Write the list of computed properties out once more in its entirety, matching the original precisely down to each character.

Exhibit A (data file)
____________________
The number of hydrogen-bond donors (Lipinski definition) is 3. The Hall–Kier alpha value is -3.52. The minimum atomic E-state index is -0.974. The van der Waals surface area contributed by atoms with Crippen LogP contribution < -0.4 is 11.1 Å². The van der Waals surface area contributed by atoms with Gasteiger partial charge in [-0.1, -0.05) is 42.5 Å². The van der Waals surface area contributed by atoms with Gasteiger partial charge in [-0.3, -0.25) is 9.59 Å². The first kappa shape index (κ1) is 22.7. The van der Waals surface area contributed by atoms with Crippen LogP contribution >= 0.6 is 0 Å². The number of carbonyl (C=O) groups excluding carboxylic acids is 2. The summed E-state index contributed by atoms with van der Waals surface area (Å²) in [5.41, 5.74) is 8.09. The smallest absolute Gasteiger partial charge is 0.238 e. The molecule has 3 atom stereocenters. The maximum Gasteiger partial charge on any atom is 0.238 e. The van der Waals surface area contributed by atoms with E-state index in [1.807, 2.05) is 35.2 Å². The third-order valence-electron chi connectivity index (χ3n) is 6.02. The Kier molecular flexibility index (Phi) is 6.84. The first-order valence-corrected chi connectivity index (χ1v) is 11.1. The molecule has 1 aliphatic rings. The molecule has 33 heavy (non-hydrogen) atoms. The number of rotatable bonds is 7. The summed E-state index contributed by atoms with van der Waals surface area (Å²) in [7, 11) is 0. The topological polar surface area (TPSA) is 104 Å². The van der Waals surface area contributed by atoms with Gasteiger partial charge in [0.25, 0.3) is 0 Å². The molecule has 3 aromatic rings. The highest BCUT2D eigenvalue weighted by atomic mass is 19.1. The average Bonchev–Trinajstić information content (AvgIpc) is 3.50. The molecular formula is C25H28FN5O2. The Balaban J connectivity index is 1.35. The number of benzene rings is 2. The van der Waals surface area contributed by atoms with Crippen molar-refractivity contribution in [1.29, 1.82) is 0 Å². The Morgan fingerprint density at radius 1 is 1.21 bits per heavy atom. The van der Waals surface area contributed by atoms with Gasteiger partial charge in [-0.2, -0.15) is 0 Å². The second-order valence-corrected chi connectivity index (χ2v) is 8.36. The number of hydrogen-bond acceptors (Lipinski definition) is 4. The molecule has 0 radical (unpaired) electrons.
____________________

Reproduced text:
The number of hydrogen-bond donors (Lipinski definition) is 3. The Hall–Kier alpha value is -3.52. The minimum atomic E-state index is -0.974. The van der Waals surface area contributed by atoms with Crippen LogP contribution < -0.4 is 11.1 Å². The van der Waals surface area contributed by atoms with Gasteiger partial charge in [-0.1, -0.05) is 42.5 Å². The van der Waals surface area contributed by atoms with Gasteiger partial charge in [-0.3, -0.25) is 9.59 Å². The first kappa shape index (κ1) is 22.7. The van der Waals surface area contributed by atoms with Crippen LogP contribution >= 0.6 is 0 Å². The number of carbonyl (C=O) groups excluding carboxylic acids is 2. The summed E-state index contributed by atoms with van der Waals surface area (Å²) in [5.41, 5.74) is 8.09. The smallest absolute Gasteiger partial charge is 0.238 e. The molecule has 3 atom stereocenters. The maximum Gasteiger partial charge on any atom is 0.238 e. The van der Waals surface area contributed by atoms with E-state index in [1.807, 2.05) is 35.2 Å². The third-order valence-electron chi connectivity index (χ3n) is 6.02. The Kier molecular flexibility index (Phi) is 6.84. The first-order valence-corrected chi connectivity index (χ1v) is 11.1. The molecule has 1 aliphatic rings. The molecule has 33 heavy (non-hydrogen) atoms. The number of rotatable bonds is 7. The summed E-state index contributed by atoms with van der Waals surface area (Å²) in [7, 11) is 0. The topological polar surface area (TPSA) is 104 Å². The van der Waals surface area contributed by atoms with Gasteiger partial charge in [0.25, 0.3) is 0 Å². The molecule has 3 aromatic rings. The highest BCUT2D eigenvalue weighted by atomic mass is 19.1. The average Bonchev–Trinajstić information content (AvgIpc) is 3.50. The molecular formula is C25H28FN5O2. The Balaban J connectivity index is 1.35. The number of benzene rings is 2. The van der Waals surface area contributed by atoms with Crippen molar-refractivity contribution in [1.29, 1.82) is 0 Å². The Morgan fingerprint density at radius 1 is 1.21 bits per heavy atom. The van der Waals surface area contributed by atoms with Gasteiger partial charge in [-0.2, -0.15) is 0 Å². The second-order valence-corrected chi connectivity index (χ2v) is 8.36. The number of hydrogen-bond acceptors (Lipinski definition) is 4. The molecule has 0 radical (unpaired) electrons.